The results of homeowner tax reform are in: Americans are voting with their feet

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Once upon a time, the federal tax benefits of homeownership were equal. The write-off you got in California or New York was the same as the break you received in Montana or New Mexico.

With the tax reform of 2017, however, that’s no longer the case. Changes in tax policy have caused homeowners to rethink their real estate options, a trend accelerated by the COVID-19 pandemic. The result? For some, it’s goodbye, New York. So long, San Francisco. Hello, Orlando. Howdy, Austin.

“For the past two years, I’ve felt like everyone is leaving Los Angeles, and that has intensified during the pandemic,” says Lindsay Katz, an agent at real estate brokerage Redfin in Los Angeles. “More than half of my sellers are moving to a different area. A lot of young families are moving back to their hometowns to be near their parents, moves they can now make because they’re working remotely.”

Soaring home prices in coastal markets have made less-expensive housing markets more desirable.

“People are realizing that if they leave Los Angeles and move to a place like the Midwest or Florida, they can afford to live on just one income because their mortgage is cut in half and tax bills are lower,” Katz says.

Home prices are just part of the equation, says Erin Sykes, chief economist at Nest Seekers International. The tax package championed by former President Donald Trump accelerated relocation from such high-tax states as California, New Jersey and New York to lower-tax states like Arizona, Texas, Nevada and Florida.

Data from the U.S. Census and from the U.S. Postal Service underscore the mass migration.

A disadvantage for high-tax states

Until the Tax Cuts and Jobs Act of 2017, federal real estate write-offs were uniform. The deduction you got in Connecticut was the same one you could get in Nebraska. Under the new rules, however, things changed.

The 2017 law limited to $10,000 the amount of total state and local taxes that homeowners could deduct on federal income tax returns. While few people in low-tax states pay that much in state and local taxes, many in California and the Northeast have state and local tax burdens of $20,000 or more.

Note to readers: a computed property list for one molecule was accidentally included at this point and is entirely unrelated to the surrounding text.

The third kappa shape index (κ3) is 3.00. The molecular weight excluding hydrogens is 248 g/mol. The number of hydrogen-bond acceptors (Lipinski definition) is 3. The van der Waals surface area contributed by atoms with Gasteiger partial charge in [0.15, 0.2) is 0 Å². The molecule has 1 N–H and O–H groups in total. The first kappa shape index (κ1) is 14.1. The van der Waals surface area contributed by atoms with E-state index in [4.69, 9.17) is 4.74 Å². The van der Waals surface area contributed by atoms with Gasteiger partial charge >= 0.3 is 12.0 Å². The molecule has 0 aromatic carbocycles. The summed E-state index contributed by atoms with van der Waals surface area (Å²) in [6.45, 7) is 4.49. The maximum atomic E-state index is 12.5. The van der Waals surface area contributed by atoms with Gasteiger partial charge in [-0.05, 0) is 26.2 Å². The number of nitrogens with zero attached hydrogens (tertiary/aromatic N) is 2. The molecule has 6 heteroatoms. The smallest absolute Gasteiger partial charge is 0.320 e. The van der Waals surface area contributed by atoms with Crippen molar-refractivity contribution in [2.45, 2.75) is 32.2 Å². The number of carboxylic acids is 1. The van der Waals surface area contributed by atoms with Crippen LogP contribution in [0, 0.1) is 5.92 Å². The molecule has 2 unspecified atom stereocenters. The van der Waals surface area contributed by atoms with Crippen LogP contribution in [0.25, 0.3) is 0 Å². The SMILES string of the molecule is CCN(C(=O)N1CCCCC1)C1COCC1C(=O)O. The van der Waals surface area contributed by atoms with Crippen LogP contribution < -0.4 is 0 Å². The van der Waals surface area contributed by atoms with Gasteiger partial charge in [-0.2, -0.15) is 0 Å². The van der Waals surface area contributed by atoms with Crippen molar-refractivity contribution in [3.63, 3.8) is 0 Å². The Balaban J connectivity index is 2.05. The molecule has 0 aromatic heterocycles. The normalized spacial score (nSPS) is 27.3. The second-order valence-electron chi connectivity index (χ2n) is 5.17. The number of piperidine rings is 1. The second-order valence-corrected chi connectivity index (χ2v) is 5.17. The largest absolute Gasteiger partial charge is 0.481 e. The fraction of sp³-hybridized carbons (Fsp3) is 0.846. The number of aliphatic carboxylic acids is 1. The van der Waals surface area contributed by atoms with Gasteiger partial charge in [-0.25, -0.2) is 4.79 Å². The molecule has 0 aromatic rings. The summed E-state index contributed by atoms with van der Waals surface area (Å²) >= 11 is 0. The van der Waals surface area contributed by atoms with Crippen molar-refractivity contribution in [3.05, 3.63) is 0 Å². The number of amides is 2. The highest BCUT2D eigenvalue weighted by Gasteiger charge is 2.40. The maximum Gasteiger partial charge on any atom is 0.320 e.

Top state income tax rates are 13.3 percent in California, 11 percent in Hawaii, 10.75 percent in New Jersey and 8.82 percent in New York. Florida, Texas and Tennessee are among the states with no taxes on personal income.

For decades, the low-tax locales made the lack of an income tax a selling point. Under the 2017 federal tax law, state taxes suddenly became even more important.

Limiting SALT

The tax changes enacted in 2017 kept mortgage interest and property deductions in place, at least in theory. In practice, such itemized deductions became less attractive under the new rules because taxpayers could choose instead to take a new and larger standard deduction.

The deduction of state and local taxes (SALT) was limited to $10,000 for married couples filing jointly and $5,000 if married and filing separately. SALT includes state income taxes and sales taxes as well as property taxes.

The change snatched a significant tax break from the most affluent tax payers, says Paul Miller a CPA and the managing partner of New York accounting firm of Miller & Co.

“This was the primary itemized deduction,” Miller says. “It was a complete loss for both the state and its residents.”

In other words, if your property taxes in a high-cost area were $9,000 and state income taxes amounted to $8,000, you could deduct $17,000 in 2017. In 2018 the SALT deduction was capped at $10,000. Suddenly, the $7,000 difference was a real cost, one not reduced by a reduction in federal income taxes.

Also, under the 2017 changes, the standard deduction went from $12,700 for a married couple filing jointly to $24,400. Single filers could now deduct $12,000 instead of $6,350, while a head of the household went from $9,350 to $18,000. The standard deduction was designed to increase each year to reflect inflation.